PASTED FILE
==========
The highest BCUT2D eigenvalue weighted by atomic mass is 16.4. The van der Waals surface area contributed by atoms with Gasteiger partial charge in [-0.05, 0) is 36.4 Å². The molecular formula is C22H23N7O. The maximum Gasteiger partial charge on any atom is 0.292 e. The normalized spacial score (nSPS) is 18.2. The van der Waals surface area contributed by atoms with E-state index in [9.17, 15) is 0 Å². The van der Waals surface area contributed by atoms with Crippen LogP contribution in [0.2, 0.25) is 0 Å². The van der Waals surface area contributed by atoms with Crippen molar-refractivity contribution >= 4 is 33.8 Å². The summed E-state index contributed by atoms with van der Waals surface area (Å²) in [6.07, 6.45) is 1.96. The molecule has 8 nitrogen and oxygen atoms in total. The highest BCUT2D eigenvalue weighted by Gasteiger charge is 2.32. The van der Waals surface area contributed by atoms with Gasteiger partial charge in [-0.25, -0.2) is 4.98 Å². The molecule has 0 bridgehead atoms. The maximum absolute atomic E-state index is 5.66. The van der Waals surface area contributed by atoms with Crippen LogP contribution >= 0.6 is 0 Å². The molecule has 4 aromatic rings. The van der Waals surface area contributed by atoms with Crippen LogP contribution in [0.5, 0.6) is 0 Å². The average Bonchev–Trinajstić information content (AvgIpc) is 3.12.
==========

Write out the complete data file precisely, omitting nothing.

The highest BCUT2D eigenvalue weighted by atomic mass is 16.4. The van der Waals surface area contributed by atoms with Gasteiger partial charge in [-0.05, 0) is 36.4 Å². The molecular formula is C22H23N7O. The maximum Gasteiger partial charge on any atom is 0.292 e. The normalized spacial score (nSPS) is 18.2. The van der Waals surface area contributed by atoms with E-state index in [9.17, 15) is 0 Å². The van der Waals surface area contributed by atoms with Crippen LogP contribution in [0.2, 0.25) is 0 Å². The van der Waals surface area contributed by atoms with Crippen molar-refractivity contribution >= 4 is 33.8 Å². The summed E-state index contributed by atoms with van der Waals surface area (Å²) in [6.07, 6.45) is 1.96. The molecule has 8 nitrogen and oxygen atoms in total. The highest BCUT2D eigenvalue weighted by Gasteiger charge is 2.32. The van der Waals surface area contributed by atoms with Gasteiger partial charge in [-0.25, -0.2) is 4.98 Å². The molecule has 0 bridgehead atoms. The maximum absolute atomic E-state index is 5.66. The van der Waals surface area contributed by atoms with Crippen LogP contribution >= 0.6 is 0 Å². The molecule has 4 aromatic rings. The van der Waals surface area contributed by atoms with Crippen LogP contribution in [0.5, 0.6) is 0 Å². The average Bonchev–Trinajstić information content (AvgIpc) is 3.12.